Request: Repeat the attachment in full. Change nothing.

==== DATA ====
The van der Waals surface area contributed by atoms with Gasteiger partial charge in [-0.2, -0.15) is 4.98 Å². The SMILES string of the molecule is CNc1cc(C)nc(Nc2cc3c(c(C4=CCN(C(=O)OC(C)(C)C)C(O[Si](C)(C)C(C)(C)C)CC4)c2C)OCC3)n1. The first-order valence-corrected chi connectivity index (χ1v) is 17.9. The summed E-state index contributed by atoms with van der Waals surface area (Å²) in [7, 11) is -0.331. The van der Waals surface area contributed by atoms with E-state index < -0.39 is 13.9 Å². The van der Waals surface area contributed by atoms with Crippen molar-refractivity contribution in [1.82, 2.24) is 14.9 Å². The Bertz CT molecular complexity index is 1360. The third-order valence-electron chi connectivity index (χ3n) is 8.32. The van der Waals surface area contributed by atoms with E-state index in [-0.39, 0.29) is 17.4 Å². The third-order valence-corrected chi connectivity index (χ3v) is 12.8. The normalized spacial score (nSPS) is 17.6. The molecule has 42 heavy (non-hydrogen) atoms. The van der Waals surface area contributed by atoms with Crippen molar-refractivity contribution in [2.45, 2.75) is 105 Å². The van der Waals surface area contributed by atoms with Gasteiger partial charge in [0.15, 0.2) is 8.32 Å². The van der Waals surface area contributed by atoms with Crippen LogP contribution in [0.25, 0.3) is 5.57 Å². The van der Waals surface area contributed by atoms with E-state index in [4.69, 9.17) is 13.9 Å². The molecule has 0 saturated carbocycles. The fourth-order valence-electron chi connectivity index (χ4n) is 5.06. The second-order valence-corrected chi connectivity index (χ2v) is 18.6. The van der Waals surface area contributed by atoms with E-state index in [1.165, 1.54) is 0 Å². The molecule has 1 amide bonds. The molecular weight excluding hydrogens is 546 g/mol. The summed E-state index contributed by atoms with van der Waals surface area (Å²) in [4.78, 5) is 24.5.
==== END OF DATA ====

The van der Waals surface area contributed by atoms with Gasteiger partial charge in [-0.2, -0.15) is 4.98 Å². The SMILES string of the molecule is CNc1cc(C)nc(Nc2cc3c(c(C4=CCN(C(=O)OC(C)(C)C)C(O[Si](C)(C)C(C)(C)C)CC4)c2C)OCC3)n1. The first-order valence-corrected chi connectivity index (χ1v) is 17.9. The summed E-state index contributed by atoms with van der Waals surface area (Å²) in [7, 11) is -0.331. The van der Waals surface area contributed by atoms with E-state index < -0.39 is 13.9 Å². The van der Waals surface area contributed by atoms with Crippen molar-refractivity contribution in [1.82, 2.24) is 14.9 Å². The Bertz CT molecular complexity index is 1360. The third-order valence-electron chi connectivity index (χ3n) is 8.32. The van der Waals surface area contributed by atoms with E-state index in [-0.39, 0.29) is 17.4 Å². The third-order valence-corrected chi connectivity index (χ3v) is 12.8. The normalized spacial score (nSPS) is 17.6. The molecule has 42 heavy (non-hydrogen) atoms. The van der Waals surface area contributed by atoms with Crippen molar-refractivity contribution in [2.45, 2.75) is 105 Å². The van der Waals surface area contributed by atoms with Gasteiger partial charge in [0.15, 0.2) is 8.32 Å². The van der Waals surface area contributed by atoms with Crippen LogP contribution in [0.25, 0.3) is 5.57 Å². The van der Waals surface area contributed by atoms with E-state index in [4.69, 9.17) is 13.9 Å². The molecule has 0 saturated carbocycles. The fourth-order valence-electron chi connectivity index (χ4n) is 5.06. The second-order valence-corrected chi connectivity index (χ2v) is 18.6. The van der Waals surface area contributed by atoms with E-state index in [1.165, 1.54) is 0 Å². The molecule has 1 amide bonds. The molecular weight excluding hydrogens is 546 g/mol. The summed E-state index contributed by atoms with van der Waals surface area (Å²) in [4.78, 5) is 24.5.